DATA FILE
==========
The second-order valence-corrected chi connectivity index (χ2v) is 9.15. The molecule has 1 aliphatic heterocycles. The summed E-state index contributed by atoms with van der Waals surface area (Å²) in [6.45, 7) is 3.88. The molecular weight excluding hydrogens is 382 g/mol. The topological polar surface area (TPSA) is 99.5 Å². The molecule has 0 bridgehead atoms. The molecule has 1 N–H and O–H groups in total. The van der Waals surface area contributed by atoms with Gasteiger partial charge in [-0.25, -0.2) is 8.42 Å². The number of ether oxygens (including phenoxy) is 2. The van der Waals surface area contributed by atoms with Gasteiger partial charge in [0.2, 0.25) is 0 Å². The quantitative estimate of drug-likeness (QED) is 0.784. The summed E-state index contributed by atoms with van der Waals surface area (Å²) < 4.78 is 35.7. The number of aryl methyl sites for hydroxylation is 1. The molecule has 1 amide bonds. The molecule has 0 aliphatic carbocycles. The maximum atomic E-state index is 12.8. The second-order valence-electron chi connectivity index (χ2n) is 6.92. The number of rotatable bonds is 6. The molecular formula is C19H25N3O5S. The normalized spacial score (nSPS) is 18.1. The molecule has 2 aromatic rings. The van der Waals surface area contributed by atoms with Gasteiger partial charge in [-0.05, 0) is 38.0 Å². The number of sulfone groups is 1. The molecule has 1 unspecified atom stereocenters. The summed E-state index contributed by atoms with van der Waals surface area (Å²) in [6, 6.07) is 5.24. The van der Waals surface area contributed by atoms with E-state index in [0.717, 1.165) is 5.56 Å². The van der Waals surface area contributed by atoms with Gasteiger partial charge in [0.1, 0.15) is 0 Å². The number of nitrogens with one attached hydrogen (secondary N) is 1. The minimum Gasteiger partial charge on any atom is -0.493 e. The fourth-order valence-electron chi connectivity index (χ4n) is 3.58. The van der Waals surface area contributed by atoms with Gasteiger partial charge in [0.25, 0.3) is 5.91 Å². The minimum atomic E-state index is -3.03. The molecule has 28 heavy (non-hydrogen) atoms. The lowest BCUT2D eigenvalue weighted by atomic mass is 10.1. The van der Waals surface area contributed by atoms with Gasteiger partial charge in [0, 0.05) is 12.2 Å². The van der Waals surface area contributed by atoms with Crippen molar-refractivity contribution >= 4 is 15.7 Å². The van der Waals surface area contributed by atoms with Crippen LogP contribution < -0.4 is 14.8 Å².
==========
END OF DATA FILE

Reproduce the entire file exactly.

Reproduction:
The second-order valence-corrected chi connectivity index (χ2v) is 9.15. The molecule has 1 aliphatic heterocycles. The summed E-state index contributed by atoms with van der Waals surface area (Å²) in [6.45, 7) is 3.88. The molecular weight excluding hydrogens is 382 g/mol. The topological polar surface area (TPSA) is 99.5 Å². The molecule has 0 bridgehead atoms. The molecule has 1 N–H and O–H groups in total. The van der Waals surface area contributed by atoms with Gasteiger partial charge in [-0.25, -0.2) is 8.42 Å². The number of ether oxygens (including phenoxy) is 2. The van der Waals surface area contributed by atoms with Gasteiger partial charge in [0.2, 0.25) is 0 Å². The quantitative estimate of drug-likeness (QED) is 0.784. The summed E-state index contributed by atoms with van der Waals surface area (Å²) < 4.78 is 35.7. The number of aryl methyl sites for hydroxylation is 1. The molecule has 1 amide bonds. The molecule has 0 aliphatic carbocycles. The maximum atomic E-state index is 12.8. The second-order valence-electron chi connectivity index (χ2n) is 6.92. The number of rotatable bonds is 6. The molecular formula is C19H25N3O5S. The normalized spacial score (nSPS) is 18.1. The molecule has 2 aromatic rings. The van der Waals surface area contributed by atoms with Gasteiger partial charge in [-0.05, 0) is 38.0 Å². The number of sulfone groups is 1. The molecule has 1 unspecified atom stereocenters. The summed E-state index contributed by atoms with van der Waals surface area (Å²) in [6, 6.07) is 5.24. The van der Waals surface area contributed by atoms with E-state index in [0.717, 1.165) is 5.56 Å². The van der Waals surface area contributed by atoms with Gasteiger partial charge in [0.1, 0.15) is 0 Å². The number of nitrogens with one attached hydrogen (secondary N) is 1. The minimum Gasteiger partial charge on any atom is -0.493 e. The fourth-order valence-electron chi connectivity index (χ4n) is 3.58. The van der Waals surface area contributed by atoms with Gasteiger partial charge in [0.25, 0.3) is 5.91 Å². The minimum atomic E-state index is -3.03. The molecule has 28 heavy (non-hydrogen) atoms. The lowest BCUT2D eigenvalue weighted by atomic mass is 10.1. The van der Waals surface area contributed by atoms with Gasteiger partial charge in [0, 0.05) is 12.2 Å². The van der Waals surface area contributed by atoms with Crippen molar-refractivity contribution >= 4 is 15.7 Å². The van der Waals surface area contributed by atoms with Crippen LogP contribution < -0.4 is 14.8 Å².